Another press perplexity: So who speaks for Muslims in the United States?

The Conference of Presidents of Major American Jewish Organizations is an awkwardly but accurately named alliance formed in 1955 to give the nation’s variegated Jews a united voice on key matters. Reportedly the Eisenhower White House either originated or promoted the idea of an umbrella group to make life simpler for everybody. The New York City-based conference encompasses 55 groups, communal, political and religious, and pretty much includes all sectors of Jewish life except the stricter forms of Orthodoxy, Hasidism and the anti-Zionist sects.

With less media notice than it deserves, a similar U.S. Council of Muslim Organizations was established in Washington, D.C., in 2014 with a constituency of 19 religious and communal groups.

At the moment, USCMO is no place for busy reporters to do their one-stop shopping to obtain quick, representative quotes and handy background info. However, if it can consolidate support this is certainly an organization to watch. USCMO says its purposes are “to build an active, integrated American Muslim community,” to “speak with one clear, communal voice” and to “support a national agenda for the entire Muslim community.”

These are tall orders given the numerous ethnicities and fiefdoms.

Founders include the Council on American-Islamic Relations, Islamic Circle of North America, Muslim American Society and The Mosque Cares, led by W. Deen Mohammed II, who is USCMO’s treasurer. Absent are factions seen as heterodox like the Ahmadiyyas, Moorish Science and Minister Louis Farrakhan’s Nation of Islam, which embraces the black nationalism of Mohammed’s grandfather. The prominent Islamic Society of North America is not affiliated but has joined USCMO events. The list looks to be stronger on Sunni than Shi’a and Sufi representation.

USCMO called an “emergency” leadership summit Dec. 20 in response to the San Bernardino attacks and aggressive remarks by Republican candidates. There it announced hopes to register 1 million new Muslim voters in 2016, an April 18 “National Muslim Advocacy Day” to lobby the U.S. Congress and “One America” and “Open Mosque Day” events to increase understanding of the faith.

The council also plans a numerical census of U.S. Muslims and interfaith meetings co-sponsored with the National Council of Churches. As I stated the other day, reporters know that there is an urgent need for better statistics about Muslims in America.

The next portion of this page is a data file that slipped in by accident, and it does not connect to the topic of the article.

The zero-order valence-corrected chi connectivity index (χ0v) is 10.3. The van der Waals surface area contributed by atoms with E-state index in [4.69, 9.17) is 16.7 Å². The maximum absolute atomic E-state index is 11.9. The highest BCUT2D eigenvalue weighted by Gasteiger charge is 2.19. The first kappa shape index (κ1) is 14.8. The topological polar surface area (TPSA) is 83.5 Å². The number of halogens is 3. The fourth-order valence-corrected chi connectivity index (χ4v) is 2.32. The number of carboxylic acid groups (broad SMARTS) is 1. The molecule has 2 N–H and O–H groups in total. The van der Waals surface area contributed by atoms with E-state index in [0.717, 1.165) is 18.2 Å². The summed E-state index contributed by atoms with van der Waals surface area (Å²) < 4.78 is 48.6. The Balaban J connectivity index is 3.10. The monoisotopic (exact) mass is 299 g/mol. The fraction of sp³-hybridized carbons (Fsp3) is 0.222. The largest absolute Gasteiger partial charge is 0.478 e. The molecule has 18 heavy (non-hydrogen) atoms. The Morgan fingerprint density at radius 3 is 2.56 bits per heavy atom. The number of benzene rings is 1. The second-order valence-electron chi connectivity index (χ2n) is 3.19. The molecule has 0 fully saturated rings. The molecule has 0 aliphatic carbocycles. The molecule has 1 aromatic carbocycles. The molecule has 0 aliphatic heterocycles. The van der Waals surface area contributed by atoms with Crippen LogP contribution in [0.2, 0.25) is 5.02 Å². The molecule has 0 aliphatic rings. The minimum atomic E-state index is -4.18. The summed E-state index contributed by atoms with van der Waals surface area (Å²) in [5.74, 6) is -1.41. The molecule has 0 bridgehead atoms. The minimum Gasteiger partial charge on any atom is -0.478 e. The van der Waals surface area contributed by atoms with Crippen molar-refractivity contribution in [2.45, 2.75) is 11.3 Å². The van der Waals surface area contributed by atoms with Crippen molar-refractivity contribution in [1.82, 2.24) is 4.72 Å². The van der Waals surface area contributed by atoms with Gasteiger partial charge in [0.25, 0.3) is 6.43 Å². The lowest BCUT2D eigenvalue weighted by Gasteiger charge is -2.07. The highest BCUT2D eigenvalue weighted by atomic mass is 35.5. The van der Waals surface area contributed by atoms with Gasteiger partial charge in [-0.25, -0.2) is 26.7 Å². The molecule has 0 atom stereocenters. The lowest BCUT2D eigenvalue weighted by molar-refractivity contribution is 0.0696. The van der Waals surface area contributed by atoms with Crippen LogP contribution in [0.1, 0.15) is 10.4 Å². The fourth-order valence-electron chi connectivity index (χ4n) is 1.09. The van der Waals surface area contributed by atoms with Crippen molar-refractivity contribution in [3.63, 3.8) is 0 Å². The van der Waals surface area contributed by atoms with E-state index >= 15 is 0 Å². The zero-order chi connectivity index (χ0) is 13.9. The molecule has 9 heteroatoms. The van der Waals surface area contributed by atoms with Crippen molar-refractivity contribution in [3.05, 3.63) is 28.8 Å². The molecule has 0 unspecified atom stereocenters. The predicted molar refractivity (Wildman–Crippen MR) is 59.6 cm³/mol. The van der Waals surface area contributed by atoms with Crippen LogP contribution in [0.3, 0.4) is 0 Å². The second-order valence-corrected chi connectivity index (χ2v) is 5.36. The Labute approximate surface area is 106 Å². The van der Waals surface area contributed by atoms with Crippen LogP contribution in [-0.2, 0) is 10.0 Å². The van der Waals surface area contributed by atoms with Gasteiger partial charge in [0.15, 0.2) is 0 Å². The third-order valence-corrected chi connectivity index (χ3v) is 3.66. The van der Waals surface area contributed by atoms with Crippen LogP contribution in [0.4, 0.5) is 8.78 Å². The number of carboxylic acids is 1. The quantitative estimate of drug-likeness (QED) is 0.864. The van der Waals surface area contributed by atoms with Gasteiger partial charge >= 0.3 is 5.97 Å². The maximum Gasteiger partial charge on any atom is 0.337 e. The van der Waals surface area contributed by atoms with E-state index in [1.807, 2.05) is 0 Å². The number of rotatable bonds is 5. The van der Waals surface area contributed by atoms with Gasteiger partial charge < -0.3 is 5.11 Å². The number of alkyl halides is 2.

The founding vision statement sidesteps the central  problem afflicting Islam in the United States and globally, the rising faction that is terrorizing non-Muslims and Muslims who resist its bloodthirsty designs. However -- contra talk-show claims that Muslims never criticize terrorists -- USCMO and others have repeatedly denounced deeds of the Islamic State caliphate, Boko Haram and others as repellent and opposed to the moral teachings of the faith. USCMO also has stated alarm over extremists’ success in gaining young U.S. Muslim recruits and hopes to somehow counter that.

USCMO is led by Secretary General Oussama Jammal, who has been chairman of the Muslim American Society, which was created in 1993 by immigrants with ties to the Muslim Brotherhood. Today the society declares itself totally independent of that controversial Mideast movement.

Zuhdi Jasser’s American Islamic Forum for Democracy, and non-Muslim hardliners, accuse USCMO of links with suspicious or dangerous “Islamist” activism.  USCMO members include  American Muslims for Palestine, which the Anti-Defamation League accuses of “extreme anti-Israel views” and sometimes providing “a platform for anti-Semitism.”

Such issues have been endlessly litigated, and journalists will continue to carefully sift all the claims, counter-claims and entanglements. Still this is a must source in every journalist's online source file.

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